I can’t play music. I tried piano lessons. My big sister was going to teach me. Her expectations were high. I didn’t want to practice. I cried and pouted. She was mad. We shut it down after two classes.
I love music. I grew up with 78s and 45s and LPs and 8 tracks and cassettes and CDs. I listen to lots of music, preferably loud.
I’m sorry that I can’t play. I’m happy that I love music anyways. I’m thrilled that my kids love music and can play it too. As babies, they listened to Fred Penner and Raffi and Patsy Cline and John Hiatt and Led Zeppelin and Prince and George Harrison and Johnny Winter…
As young children, they actually enjoyed piano lessons with energetic, enthusiastic teachers (who were not related to them…important lesson learned).
In elementary school, they mastered recorders and ukuleles and proudly played them in crowded gyms for parents and grandparents and siblings.
Then came the big step up to junior high. I fussed and worried about how they would cope, given my somewhat unpleasant memories of those early teen years. I tried to keep an open mind, and was happy that each one chose to go into the band program.
My first son chose the clarinet. He squeaked along with the patient support and ready sense of humour of his band teacher. (Thank you Ms. Inniss!) My daughter chose the French horn. I’m told it’s difficult to play. She played it well. More support. More positive feedback. (Thank you Mr. Brandon!) My second son chose euphonium (what the heck is that, I wondered) then quickly switched to double bass. I don’t know if he got to change instruments because he was talented at bass or because he was simply big enough to handle this oversized device…but again, encouraging words and extra challenges (Thanks again Mr. Brandon!) helped my son play beautifully.
And so we got to high school (and I say we, because it’s the kids and the parents that have to make this new adjustment!) My clarinet player was now quite accomplished and chose to major in Performing Arts. In the beginning, his skills were nurtured by several teachers. (Thank you Ms. Dawson, Mr. Houston & Mr. Gardner!). In Grades 11 & 12, his skills were refined and perfected. Along with clarinet, he played guitar, bass and double bass. He played in concert band, symphonic band, jazz band. He accompanied the choir. He entertained at Star Search and WarChild. He became a musician. He graduated with honours. Thank you Mr. Johnson. Do you remember meeting us on a Saturday morning at St. John’s Music to help us pick out a professional clarinet? Do you remember giving us your home phone number so we could call you if we had any concerns or questions? I remember that.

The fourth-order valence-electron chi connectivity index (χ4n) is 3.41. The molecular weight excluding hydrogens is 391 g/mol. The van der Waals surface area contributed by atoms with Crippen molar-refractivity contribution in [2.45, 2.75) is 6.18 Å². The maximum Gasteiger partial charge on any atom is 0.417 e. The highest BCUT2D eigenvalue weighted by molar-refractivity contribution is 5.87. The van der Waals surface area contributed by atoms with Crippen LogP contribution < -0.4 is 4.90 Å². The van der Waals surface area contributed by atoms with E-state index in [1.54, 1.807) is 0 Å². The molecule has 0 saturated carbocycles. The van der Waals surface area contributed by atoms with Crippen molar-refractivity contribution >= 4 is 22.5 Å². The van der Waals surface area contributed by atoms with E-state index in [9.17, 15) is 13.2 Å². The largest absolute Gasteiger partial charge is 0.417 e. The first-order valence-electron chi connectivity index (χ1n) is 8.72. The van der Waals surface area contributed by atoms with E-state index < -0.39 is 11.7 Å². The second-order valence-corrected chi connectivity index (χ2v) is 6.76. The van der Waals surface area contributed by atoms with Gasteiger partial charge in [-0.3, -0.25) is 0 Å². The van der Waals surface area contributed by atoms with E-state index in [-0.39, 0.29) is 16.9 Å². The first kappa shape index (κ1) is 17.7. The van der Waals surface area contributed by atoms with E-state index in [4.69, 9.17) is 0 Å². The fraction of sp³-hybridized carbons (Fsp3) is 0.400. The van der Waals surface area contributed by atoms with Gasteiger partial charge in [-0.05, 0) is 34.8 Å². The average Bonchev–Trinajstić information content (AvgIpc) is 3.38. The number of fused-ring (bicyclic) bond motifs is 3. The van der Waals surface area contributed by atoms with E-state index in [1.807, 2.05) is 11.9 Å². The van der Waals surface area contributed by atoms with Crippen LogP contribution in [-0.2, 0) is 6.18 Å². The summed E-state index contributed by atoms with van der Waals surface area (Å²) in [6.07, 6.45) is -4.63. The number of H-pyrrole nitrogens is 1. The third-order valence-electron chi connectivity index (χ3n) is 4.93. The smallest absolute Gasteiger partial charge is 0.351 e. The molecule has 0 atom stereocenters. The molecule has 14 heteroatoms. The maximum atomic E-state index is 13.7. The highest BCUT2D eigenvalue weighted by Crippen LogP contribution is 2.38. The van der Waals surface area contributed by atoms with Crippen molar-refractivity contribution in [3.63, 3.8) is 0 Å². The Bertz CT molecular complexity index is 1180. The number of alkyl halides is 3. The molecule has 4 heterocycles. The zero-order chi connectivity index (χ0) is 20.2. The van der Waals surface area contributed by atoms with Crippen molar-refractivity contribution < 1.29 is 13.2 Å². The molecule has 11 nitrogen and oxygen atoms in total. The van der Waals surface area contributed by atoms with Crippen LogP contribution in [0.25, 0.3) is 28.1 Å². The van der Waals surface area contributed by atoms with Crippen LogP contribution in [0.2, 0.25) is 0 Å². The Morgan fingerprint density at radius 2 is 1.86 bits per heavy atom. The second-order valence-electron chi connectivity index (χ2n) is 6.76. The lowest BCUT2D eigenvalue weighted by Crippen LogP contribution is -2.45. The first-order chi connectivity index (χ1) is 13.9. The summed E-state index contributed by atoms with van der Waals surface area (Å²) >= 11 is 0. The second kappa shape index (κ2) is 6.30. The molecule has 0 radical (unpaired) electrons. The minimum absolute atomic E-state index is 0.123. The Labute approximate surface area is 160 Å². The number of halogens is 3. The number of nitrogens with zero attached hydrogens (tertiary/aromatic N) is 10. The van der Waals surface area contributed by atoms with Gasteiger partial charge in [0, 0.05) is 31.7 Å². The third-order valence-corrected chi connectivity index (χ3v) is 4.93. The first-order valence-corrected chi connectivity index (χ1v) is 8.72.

My French horn player also chose to continue with the band program in high school. She was warmly welcomed. (Thank you again Mr. Houston & Mr. Gardner!) In Grade 11, she was ready for Mr. Johnson. She had watched him with her brother and knew that he was big and intimidating and funny and emotional and demanding. She was up for the challenge. She practiced. She played her horn with confidence. She learned some percussion too, when he needed her help. She became a musician. She graduated with honours. Thank you Mr. Johnson. Do you remember talking to me in September, a couple of years ago and asking me about my daughter’s trip to Second City Boot Camp in Chicago? Do you remember how excited we both were that she was brave enough to have done that? I remember.
My double bass player spent many evenings over the years squirming in uncomfortable seats in the theatre, watching Mr. Johnson conduct while his brother and sister played. This fall, it is my youngest son’s turn to play. As he chose his options for Grade 10, he decided to also major in Performing Arts. I told him that Mr. Johnson would not be teaching him. “I’m disappointed. I wanted to have him for a teacher,” he said. My son would have benefited from Mr. Johnson’s expertise and expectations at this higher level. The MBA Summer Band Camps have already given him a taste of future possibilities. Thank you Mr. Johnson. Do you remember sending me an email a while back saying that you were looking forward to teaching my last child? I do.
My family and I will always love music, even though I never did learn to play. My last son will continue in the band program, even though Mr. Johnson will not be there. We will miss Mr. Johnson.
We will enjoy my son’s concerts.
But I wonder if the notes will sound as sweet.
©Conni Cartlidge, 2008